Above all, my parents taught us to value family. We moved a lot, and so learned to stick together. Vacations were spent visiting relatives in Pittsburgh and Boston. Oft-told stories were typically of family lore. My father adopted Pittsburgh sports teams as readily as if he had grown up there and made sure that my brothers and I pulled for the Pirates and Steelers (who genuinely sucked back then) almost as hard as we rooted for the Red Sox and Notre Dame.

After graduating from college in San Antonio, I met and married the woman who would be my wife for twenty years until her death. During the course of our marriage, we also lived in Austin, the San Francisco Bay Area, and Seattle. She stayed at home and took care of our two sons while my career -- in the private sector, I might add -- developed and flourished.

Our boys grew up, stayed in school, and learned from me many of the same things my parents taught. They are hard workers, well-liked, and don't have many bad words for anybody. It's also their curse to be fourth-generation Red Sox fans.

My wife took care of me when we thought that I had Multiple Sclerosis and when we knew that I had cancer. We were, for want of another phrase, best friends. Five years after her death, I was fortunate enough to meet Premium T., now my wife and best friend.

In short, I was raised in a church-going nuclear family that lived family values and believed in liberty, justice for all, and the national pastime. I married, had a career, and raised children. I've suffered sickness and loss. I've grieved. I've loved and been loved twice.

And that's how I became a fascist...

The on-line edition of the Seattle Times published an edited version of my What If... blog of last Thursday. The comment thread is here. I read one of the three comments removed by The Times, an unhinged rant about William Ayers. The Times did not respond to my request that they reinstate it. Too bad, because it was unthreatening, contained no obscenities, and was a perfect example of how loony tunes these people are...

God, but I love this stuff. You can't make it up. Nope, you won't catch the Republican National Committee at just another "club with glass boxes filled with naked dancing girls." These boxes are made from the windows of a 1920s Manhattan building that housed the New York Times. Talk about a class act. But what's this about equipment rental?...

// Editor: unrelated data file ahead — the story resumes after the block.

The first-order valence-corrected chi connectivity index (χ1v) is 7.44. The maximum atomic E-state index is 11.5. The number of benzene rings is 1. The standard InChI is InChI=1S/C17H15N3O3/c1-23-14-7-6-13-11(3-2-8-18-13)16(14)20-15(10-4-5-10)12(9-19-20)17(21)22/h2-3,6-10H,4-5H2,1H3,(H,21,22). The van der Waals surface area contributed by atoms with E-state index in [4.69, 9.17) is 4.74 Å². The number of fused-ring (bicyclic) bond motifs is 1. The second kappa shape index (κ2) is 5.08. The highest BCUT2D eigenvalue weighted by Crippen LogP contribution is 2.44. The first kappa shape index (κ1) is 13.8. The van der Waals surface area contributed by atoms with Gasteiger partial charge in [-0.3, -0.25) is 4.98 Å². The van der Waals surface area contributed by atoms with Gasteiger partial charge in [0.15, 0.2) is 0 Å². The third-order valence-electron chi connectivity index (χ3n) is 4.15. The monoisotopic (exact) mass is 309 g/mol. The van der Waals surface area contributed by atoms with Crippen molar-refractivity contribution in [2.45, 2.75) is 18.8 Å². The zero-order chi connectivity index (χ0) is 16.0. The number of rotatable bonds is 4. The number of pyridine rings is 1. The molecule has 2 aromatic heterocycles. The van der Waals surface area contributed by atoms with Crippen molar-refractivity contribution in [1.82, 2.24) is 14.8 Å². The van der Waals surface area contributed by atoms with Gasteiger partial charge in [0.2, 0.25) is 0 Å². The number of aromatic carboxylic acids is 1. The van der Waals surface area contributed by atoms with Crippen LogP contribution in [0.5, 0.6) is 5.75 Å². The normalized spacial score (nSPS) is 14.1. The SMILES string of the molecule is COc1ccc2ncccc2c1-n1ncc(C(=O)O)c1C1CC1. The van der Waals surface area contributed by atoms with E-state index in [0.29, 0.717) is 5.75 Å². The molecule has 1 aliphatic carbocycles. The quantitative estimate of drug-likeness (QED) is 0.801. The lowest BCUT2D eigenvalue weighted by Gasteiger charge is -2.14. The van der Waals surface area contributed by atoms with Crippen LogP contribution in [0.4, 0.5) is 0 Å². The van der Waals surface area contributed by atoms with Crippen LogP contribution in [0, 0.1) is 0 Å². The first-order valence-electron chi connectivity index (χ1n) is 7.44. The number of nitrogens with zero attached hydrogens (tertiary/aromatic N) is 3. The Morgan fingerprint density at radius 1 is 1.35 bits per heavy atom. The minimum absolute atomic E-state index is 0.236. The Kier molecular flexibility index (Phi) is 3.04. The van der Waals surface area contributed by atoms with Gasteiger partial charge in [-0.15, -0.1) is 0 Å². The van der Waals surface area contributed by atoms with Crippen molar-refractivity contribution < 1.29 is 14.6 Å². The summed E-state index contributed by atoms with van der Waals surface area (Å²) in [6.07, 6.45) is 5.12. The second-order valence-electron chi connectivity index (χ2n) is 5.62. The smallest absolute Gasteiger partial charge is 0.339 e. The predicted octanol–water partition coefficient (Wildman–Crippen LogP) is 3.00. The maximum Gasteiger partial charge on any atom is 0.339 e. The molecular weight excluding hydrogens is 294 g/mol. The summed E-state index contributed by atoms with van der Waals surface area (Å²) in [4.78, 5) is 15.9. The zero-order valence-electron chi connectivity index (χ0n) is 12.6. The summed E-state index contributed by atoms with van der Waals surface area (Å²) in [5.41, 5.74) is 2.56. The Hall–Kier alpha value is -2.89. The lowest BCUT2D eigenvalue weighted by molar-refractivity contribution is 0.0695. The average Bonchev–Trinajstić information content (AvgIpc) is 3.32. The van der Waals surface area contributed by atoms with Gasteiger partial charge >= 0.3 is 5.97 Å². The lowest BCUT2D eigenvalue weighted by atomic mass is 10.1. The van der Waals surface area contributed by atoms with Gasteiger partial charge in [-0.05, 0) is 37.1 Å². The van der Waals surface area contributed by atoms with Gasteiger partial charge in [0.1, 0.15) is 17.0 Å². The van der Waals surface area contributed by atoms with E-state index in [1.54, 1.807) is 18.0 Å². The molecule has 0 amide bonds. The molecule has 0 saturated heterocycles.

Roy demolishes the theology of Glenn Beck...

Check out this comical exchange between Rushbo stand-in Mark Steyn and a caller who proudly hails from "Belair, Maryland, home of John Wilkes Booth." I mean, with these people the laffs just keep on coming...

Call Me Disillusioned Dept: Sean Hannity is a greedy fraud and Michael Steele is a corrupt pol...

Onward Christian soldiers, marching as to war. "It's just patriotism. It's in our Constitution." All I can say is, "Shake it, shake it, Hutaree." All the way to prison for a very long time, please. Parsley Pics has more here, including video...

15 comments:

tnlib said...

My upbringing was very similar except parents were divorced and it was a few years earlier. : (
Grew up in a home with mom, brother, aunt, grandmother, grandfather and sometimes uncle. Same values as your family. My dad, otoh, was "redneck and proud of it."

T. Clear said...

Although I know this story, it still brought tears to my eyes. Well done, Citizen K.

TaraDharma said...

you are obviously a danger to democracy and the American Way! (wink)

K. said...

tnlib: Yeah...what the hell happened to us, anyway?

T: Thanks, honey!

TD: I can but try!

Paula said...

K, thanks for your stunning self-portrait. Most "fascists" I know followed similar paths, including this one. Maybe it's necessary to have a brush with cancer, heart disease or a chronic disability if you are to understand the urgency of real health care reform or have compassion for those who need it, I dunno. As for staying true to your family and religious values, loving art, music, politics, non-violence and the Red Sox, well, many of us would applaud your choices, even if they're evidence of your slide into dangerous waters. And, you may need to call up some of that patience and forbearance you learned from your mother, if our "patriots" continue to divide this country by fanning the flames of hate and violence. Keep up the good work. (Go Sox!)

mouse (aka kimy) said...